The Scrimshaw Connection

The folk art form today known as «scrimshaw» originated in Inuit and other Native American communities along the Northwest Pacific coast before being adopted by seamen and in particular American whalers, possibly as early as the 17th century.

The etymology of the word scrimshaw remains somewhat obscure. In their 1897 Dictionary of Slang, Barrière and Leland offer the definition of «any object produced by hand as a pastime». This is corroborated by another source, which maintains that the term is of Dutch origin and means «to pass the time».

These engraved ivory and bone objects seamen made in their spare time were generally gifts to bring home for their wives and girl friends. Whalers in particular had a lot of time on their hands between catches and given that whaling was too dangerous to be performed after dark. And when whaling ships ventured farther and farther from the coast their expeditions often lasted several years before returning to port.

This is how scrimshaw became a very popular way of escaping boredom while providing occasion for creativity. Sperm whale bones and teeth or walrus tusks were easy to work with and plentiful. Their surface became the ideal place to transcribe scenes of daily life, dreams, the heart’s yearning and personal beliefs, and what has been handed down remains a good source for understanding what made ancient whalers tick.

Nowadays, the art of scrimshaw has changed, essentially because of restrictions on raw material: whales, just like the elephant and the rhinoceros, are protected species. Scrimshanders, that’s how they’re called, have had to find alternative materials. Overall, however, the technique has remained much the same, although shark skin and wood coal dust have been replaced by sandpaper for polishing, and the sail needle has been supplanted by a sharp tungsten tip and other instruments inherited from the dental laboratory.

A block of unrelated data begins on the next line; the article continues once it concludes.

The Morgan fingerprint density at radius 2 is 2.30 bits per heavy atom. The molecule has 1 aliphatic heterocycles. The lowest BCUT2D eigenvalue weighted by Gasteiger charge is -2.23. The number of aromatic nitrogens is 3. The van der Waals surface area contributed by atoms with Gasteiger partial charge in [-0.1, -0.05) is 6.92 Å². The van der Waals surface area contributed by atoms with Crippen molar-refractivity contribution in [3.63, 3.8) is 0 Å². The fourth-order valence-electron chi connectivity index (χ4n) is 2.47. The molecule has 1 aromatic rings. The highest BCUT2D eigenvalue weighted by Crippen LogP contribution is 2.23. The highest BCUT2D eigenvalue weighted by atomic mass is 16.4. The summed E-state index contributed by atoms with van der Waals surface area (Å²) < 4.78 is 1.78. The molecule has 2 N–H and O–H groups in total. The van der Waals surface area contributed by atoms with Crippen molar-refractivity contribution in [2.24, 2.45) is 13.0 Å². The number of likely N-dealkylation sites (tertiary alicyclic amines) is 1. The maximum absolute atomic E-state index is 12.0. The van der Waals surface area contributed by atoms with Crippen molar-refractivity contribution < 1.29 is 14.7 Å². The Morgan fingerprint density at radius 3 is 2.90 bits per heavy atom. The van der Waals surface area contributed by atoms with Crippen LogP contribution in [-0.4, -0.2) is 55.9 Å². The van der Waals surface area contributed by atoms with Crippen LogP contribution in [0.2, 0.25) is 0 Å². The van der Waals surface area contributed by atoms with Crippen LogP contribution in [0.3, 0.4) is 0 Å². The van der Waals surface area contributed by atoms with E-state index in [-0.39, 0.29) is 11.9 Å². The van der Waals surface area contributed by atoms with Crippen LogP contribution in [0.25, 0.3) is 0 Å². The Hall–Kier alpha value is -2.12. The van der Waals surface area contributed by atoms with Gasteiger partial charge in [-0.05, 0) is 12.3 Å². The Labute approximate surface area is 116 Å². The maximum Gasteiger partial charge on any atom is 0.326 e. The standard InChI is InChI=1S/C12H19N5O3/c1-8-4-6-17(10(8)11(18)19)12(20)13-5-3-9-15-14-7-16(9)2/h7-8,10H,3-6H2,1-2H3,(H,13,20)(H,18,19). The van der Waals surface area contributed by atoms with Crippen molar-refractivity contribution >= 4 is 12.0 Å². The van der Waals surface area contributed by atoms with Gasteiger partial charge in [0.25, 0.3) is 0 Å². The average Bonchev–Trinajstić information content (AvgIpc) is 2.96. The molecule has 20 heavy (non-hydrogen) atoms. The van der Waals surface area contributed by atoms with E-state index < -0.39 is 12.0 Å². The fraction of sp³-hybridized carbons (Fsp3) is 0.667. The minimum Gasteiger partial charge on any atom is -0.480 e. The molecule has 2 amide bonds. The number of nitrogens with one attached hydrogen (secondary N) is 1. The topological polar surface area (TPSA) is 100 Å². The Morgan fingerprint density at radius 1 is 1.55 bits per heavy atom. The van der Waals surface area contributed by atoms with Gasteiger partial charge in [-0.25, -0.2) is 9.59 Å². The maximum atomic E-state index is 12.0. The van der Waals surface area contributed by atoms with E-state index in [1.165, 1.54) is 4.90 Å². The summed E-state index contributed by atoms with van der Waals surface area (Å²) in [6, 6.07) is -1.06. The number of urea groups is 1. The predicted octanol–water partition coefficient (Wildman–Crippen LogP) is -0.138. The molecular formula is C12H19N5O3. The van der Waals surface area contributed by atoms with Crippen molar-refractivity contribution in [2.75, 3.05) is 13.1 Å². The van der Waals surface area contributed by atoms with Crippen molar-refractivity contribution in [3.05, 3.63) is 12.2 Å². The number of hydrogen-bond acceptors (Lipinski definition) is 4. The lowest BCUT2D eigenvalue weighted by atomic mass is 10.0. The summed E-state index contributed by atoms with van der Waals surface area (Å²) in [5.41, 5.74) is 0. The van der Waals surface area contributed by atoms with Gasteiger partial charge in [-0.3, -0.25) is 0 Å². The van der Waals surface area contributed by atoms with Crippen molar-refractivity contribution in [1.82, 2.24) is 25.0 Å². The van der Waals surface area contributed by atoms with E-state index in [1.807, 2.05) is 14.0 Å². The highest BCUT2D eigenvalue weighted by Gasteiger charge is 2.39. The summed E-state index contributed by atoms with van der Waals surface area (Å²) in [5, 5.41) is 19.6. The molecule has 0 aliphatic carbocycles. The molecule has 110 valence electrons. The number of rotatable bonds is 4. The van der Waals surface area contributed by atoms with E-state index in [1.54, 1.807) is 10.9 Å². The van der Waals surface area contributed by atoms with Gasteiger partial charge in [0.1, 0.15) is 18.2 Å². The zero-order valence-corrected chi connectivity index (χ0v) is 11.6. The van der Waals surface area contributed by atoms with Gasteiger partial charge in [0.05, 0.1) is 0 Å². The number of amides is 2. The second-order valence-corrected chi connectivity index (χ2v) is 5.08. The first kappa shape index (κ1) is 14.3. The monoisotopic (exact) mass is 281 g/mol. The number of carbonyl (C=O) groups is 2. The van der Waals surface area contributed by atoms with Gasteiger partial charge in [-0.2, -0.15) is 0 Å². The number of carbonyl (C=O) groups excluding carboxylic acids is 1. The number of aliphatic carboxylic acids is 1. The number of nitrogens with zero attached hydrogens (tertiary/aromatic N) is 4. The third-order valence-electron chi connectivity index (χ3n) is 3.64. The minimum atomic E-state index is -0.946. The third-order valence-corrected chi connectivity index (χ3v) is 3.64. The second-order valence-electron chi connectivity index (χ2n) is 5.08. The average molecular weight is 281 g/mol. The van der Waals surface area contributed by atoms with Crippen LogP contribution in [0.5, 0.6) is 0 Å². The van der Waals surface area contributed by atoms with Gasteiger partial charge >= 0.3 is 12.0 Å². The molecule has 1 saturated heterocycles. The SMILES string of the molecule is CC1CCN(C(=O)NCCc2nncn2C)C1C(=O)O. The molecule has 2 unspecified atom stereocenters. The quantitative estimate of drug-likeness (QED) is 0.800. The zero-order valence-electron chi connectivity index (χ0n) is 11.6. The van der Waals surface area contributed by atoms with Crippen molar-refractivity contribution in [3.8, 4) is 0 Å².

Engraving is always preceded by careful polishing to create the smoothest possible surface. Sandrine then first creates the design by penciling it on a fine coat of rubber she has previously applied. Once the design is engraved she etches it with the color of choice. Where whalers once used verdigris, soot or cuttlefish ink, today’s scrimshanders go for china ink or oil paint.

Drawing and sketching has always been part of Sandrine’s life while her introduction to scrimshaw happened during her travels, starting about ten years ago. First she met Roy in Madagascar, who told her a lot about this art form of which she had only heard speak, then John presented her with a small sperm whale tooth and at just about the same time she encountered Sharon Burger, one of South Africa’s two prominent scrimshanders.

When Sandrine arrived in St. Barth and indulged her curiosity about its history, population and topography, she remembered that Stanley Dorman, a passionate scrimshaw collector from Cape Town, had asked her for ink illustrations of Haut Bay and the hill of Constancia together with Cape Town’s Table Mountain and a few windjammers, like in the old days.

The idea took some time to mature and she went about searching the archives for old engravings of St. Barth, historic views of this charming island in the Caribbean archipelago. Newly found friends helped her with her research and finally she was ready go to work.

The story would not be complete without mentioning that Sandrine and her companion began their sailing voyage quite some time ago in the Pacific. Now, 14 years later, they are in St. Barth and ready to explore the Caribbean, which might take just as long. So, « Mabrouka Kalfouna!» to them, «Welcome to the Caribbean!».

Source: Tropical magazine n° 17, season 2007-2008, page 53.

Text: Maud Toledo

Photos: Elisa Bally - Jean-Jacques Rigaud

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